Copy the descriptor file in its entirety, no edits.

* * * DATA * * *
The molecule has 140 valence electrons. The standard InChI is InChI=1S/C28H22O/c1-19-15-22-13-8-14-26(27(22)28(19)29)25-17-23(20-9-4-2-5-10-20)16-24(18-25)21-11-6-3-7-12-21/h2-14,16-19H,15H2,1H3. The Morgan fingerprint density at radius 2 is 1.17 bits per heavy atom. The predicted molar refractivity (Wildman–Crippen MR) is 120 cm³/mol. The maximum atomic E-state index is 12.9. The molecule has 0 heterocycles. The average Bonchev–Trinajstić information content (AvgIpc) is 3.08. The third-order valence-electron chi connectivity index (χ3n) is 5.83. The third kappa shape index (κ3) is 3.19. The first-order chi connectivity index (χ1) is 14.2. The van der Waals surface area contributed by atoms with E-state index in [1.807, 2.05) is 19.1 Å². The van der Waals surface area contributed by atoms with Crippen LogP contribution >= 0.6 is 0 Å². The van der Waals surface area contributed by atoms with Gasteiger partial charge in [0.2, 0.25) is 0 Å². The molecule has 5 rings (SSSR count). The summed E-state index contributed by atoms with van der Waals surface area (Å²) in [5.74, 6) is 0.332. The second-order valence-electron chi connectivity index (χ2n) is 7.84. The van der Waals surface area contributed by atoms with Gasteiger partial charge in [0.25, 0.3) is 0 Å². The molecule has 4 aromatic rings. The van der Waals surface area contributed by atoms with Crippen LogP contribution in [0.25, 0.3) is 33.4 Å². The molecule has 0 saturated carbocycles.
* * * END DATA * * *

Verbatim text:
The molecule has 140 valence electrons. The standard InChI is InChI=1S/C28H22O/c1-19-15-22-13-8-14-26(27(22)28(19)29)25-17-23(20-9-4-2-5-10-20)16-24(18-25)21-11-6-3-7-12-21/h2-14,16-19H,15H2,1H3. The Morgan fingerprint density at radius 2 is 1.17 bits per heavy atom. The predicted molar refractivity (Wildman–Crippen MR) is 120 cm³/mol. The maximum atomic E-state index is 12.9. The molecule has 0 heterocycles. The average Bonchev–Trinajstić information content (AvgIpc) is 3.08. The third-order valence-electron chi connectivity index (χ3n) is 5.83. The third kappa shape index (κ3) is 3.19. The first-order chi connectivity index (χ1) is 14.2. The van der Waals surface area contributed by atoms with E-state index in [1.807, 2.05) is 19.1 Å². The van der Waals surface area contributed by atoms with Crippen LogP contribution >= 0.6 is 0 Å². The van der Waals surface area contributed by atoms with Gasteiger partial charge in [0.2, 0.25) is 0 Å². The molecule has 5 rings (SSSR count). The summed E-state index contributed by atoms with van der Waals surface area (Å²) in [5.74, 6) is 0.332. The second-order valence-electron chi connectivity index (χ2n) is 7.84. The van der Waals surface area contributed by atoms with Gasteiger partial charge in [0.25, 0.3) is 0 Å². The molecule has 4 aromatic rings. The van der Waals surface area contributed by atoms with Crippen LogP contribution in [0.25, 0.3) is 33.4 Å². The molecule has 0 saturated carbocycles.